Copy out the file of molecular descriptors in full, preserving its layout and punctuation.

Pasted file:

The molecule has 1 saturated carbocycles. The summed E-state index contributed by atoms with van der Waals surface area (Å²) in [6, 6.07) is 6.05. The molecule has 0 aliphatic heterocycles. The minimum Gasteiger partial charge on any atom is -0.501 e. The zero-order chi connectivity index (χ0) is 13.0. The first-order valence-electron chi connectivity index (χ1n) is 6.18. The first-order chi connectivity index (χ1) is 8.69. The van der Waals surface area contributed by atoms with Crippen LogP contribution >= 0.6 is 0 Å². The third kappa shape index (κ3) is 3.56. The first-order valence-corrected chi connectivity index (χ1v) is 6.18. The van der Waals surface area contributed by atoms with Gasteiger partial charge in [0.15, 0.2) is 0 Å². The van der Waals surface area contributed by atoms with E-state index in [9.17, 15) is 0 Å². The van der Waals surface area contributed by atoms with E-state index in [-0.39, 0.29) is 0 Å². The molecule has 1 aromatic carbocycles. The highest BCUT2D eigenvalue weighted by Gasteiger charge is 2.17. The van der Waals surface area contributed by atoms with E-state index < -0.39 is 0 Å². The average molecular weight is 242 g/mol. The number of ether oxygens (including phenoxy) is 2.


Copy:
The molecule has 1 saturated carbocycles. The summed E-state index contributed by atoms with van der Waals surface area (Å²) in [6, 6.07) is 6.05. The molecule has 0 aliphatic heterocycles. The minimum Gasteiger partial charge on any atom is -0.501 e. The zero-order chi connectivity index (χ0) is 13.0. The first-order valence-electron chi connectivity index (χ1n) is 6.18. The first-order chi connectivity index (χ1) is 8.69. The van der Waals surface area contributed by atoms with Crippen LogP contribution >= 0.6 is 0 Å². The third kappa shape index (κ3) is 3.56. The first-order valence-corrected chi connectivity index (χ1v) is 6.18. The van der Waals surface area contributed by atoms with Gasteiger partial charge in [0.15, 0.2) is 0 Å². The van der Waals surface area contributed by atoms with E-state index in [9.17, 15) is 0 Å². The van der Waals surface area contributed by atoms with E-state index in [-0.39, 0.29) is 0 Å². The molecule has 1 aromatic carbocycles. The highest BCUT2D eigenvalue weighted by Gasteiger charge is 2.17. The van der Waals surface area contributed by atoms with E-state index < -0.39 is 0 Å². The average molecular weight is 242 g/mol. The number of ether oxygens (including phenoxy) is 2.